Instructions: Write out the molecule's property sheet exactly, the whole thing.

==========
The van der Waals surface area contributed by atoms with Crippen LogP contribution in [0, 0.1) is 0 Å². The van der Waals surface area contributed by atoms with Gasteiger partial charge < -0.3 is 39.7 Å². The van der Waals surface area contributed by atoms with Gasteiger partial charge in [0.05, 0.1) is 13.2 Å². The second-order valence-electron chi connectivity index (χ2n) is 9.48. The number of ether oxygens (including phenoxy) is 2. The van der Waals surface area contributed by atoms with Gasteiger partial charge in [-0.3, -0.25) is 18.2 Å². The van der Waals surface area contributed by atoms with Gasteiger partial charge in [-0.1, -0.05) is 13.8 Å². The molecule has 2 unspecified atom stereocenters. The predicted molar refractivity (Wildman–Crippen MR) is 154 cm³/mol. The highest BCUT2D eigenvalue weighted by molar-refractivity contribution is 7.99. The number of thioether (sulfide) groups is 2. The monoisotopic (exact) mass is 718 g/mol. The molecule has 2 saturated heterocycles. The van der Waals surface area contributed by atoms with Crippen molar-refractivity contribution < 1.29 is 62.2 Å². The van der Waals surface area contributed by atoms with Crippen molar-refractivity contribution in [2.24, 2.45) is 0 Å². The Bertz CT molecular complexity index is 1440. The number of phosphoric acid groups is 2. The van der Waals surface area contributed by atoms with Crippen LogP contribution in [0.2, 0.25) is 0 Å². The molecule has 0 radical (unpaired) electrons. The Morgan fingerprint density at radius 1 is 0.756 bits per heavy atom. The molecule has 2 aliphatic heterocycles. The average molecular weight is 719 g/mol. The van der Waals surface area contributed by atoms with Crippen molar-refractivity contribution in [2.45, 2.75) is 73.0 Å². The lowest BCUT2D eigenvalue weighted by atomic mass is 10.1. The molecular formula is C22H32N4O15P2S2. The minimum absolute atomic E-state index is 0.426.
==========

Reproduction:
The van der Waals surface area contributed by atoms with Crippen LogP contribution in [0, 0.1) is 0 Å². The van der Waals surface area contributed by atoms with Gasteiger partial charge < -0.3 is 39.7 Å². The van der Waals surface area contributed by atoms with Gasteiger partial charge in [0.05, 0.1) is 13.2 Å². The second-order valence-electron chi connectivity index (χ2n) is 9.48. The number of ether oxygens (including phenoxy) is 2. The van der Waals surface area contributed by atoms with Gasteiger partial charge in [-0.3, -0.25) is 18.2 Å². The van der Waals surface area contributed by atoms with Gasteiger partial charge in [-0.1, -0.05) is 13.8 Å². The molecule has 2 unspecified atom stereocenters. The predicted molar refractivity (Wildman–Crippen MR) is 154 cm³/mol. The highest BCUT2D eigenvalue weighted by molar-refractivity contribution is 7.99. The number of thioether (sulfide) groups is 2. The monoisotopic (exact) mass is 718 g/mol. The molecule has 2 saturated heterocycles. The van der Waals surface area contributed by atoms with Crippen molar-refractivity contribution < 1.29 is 62.2 Å². The van der Waals surface area contributed by atoms with Crippen molar-refractivity contribution in [2.24, 2.45) is 0 Å². The Bertz CT molecular complexity index is 1440. The number of phosphoric acid groups is 2. The van der Waals surface area contributed by atoms with Crippen LogP contribution in [0.2, 0.25) is 0 Å². The molecule has 0 radical (unpaired) electrons. The Morgan fingerprint density at radius 1 is 0.756 bits per heavy atom. The molecule has 2 aliphatic heterocycles. The average molecular weight is 719 g/mol. The van der Waals surface area contributed by atoms with Crippen molar-refractivity contribution in [2.45, 2.75) is 73.0 Å². The lowest BCUT2D eigenvalue weighted by atomic mass is 10.1. The molecular formula is C22H32N4O15P2S2. The minimum absolute atomic E-state index is 0.426.